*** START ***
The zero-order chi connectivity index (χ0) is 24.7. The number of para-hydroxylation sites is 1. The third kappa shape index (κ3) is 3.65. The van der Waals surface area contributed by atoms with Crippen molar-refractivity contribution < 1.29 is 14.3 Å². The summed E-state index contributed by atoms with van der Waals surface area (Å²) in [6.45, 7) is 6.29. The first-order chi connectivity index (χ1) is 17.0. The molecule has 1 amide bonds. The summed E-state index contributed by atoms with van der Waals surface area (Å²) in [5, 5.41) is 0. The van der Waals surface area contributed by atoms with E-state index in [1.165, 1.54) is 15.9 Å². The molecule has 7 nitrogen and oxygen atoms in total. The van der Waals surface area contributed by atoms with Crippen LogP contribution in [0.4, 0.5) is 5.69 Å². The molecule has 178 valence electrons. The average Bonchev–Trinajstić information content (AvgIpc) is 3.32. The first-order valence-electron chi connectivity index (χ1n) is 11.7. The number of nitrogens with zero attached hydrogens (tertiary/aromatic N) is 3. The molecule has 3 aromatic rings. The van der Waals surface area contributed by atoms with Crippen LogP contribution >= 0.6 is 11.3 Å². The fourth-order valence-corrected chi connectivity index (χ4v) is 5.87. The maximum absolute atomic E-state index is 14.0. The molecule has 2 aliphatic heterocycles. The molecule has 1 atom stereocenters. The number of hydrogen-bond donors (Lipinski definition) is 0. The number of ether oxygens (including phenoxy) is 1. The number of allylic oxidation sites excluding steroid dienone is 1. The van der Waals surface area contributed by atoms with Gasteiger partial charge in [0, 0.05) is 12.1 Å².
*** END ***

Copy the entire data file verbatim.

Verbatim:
The zero-order chi connectivity index (χ0) is 24.7. The number of para-hydroxylation sites is 1. The third kappa shape index (κ3) is 3.65. The van der Waals surface area contributed by atoms with Crippen molar-refractivity contribution < 1.29 is 14.3 Å². The summed E-state index contributed by atoms with van der Waals surface area (Å²) in [6.45, 7) is 6.29. The first-order chi connectivity index (χ1) is 17.0. The molecule has 1 amide bonds. The summed E-state index contributed by atoms with van der Waals surface area (Å²) in [5, 5.41) is 0. The van der Waals surface area contributed by atoms with E-state index in [1.165, 1.54) is 15.9 Å². The molecule has 7 nitrogen and oxygen atoms in total. The van der Waals surface area contributed by atoms with Crippen LogP contribution in [0.4, 0.5) is 5.69 Å². The molecule has 178 valence electrons. The average Bonchev–Trinajstić information content (AvgIpc) is 3.32. The first-order valence-electron chi connectivity index (χ1n) is 11.7. The number of nitrogens with zero attached hydrogens (tertiary/aromatic N) is 3. The molecule has 3 aromatic rings. The van der Waals surface area contributed by atoms with Crippen LogP contribution >= 0.6 is 11.3 Å². The fourth-order valence-corrected chi connectivity index (χ4v) is 5.87. The maximum absolute atomic E-state index is 14.0. The molecule has 2 aliphatic heterocycles. The molecule has 1 atom stereocenters. The number of hydrogen-bond donors (Lipinski definition) is 0. The number of ether oxygens (including phenoxy) is 1. The number of allylic oxidation sites excluding steroid dienone is 1. The van der Waals surface area contributed by atoms with Gasteiger partial charge in [0, 0.05) is 12.1 Å².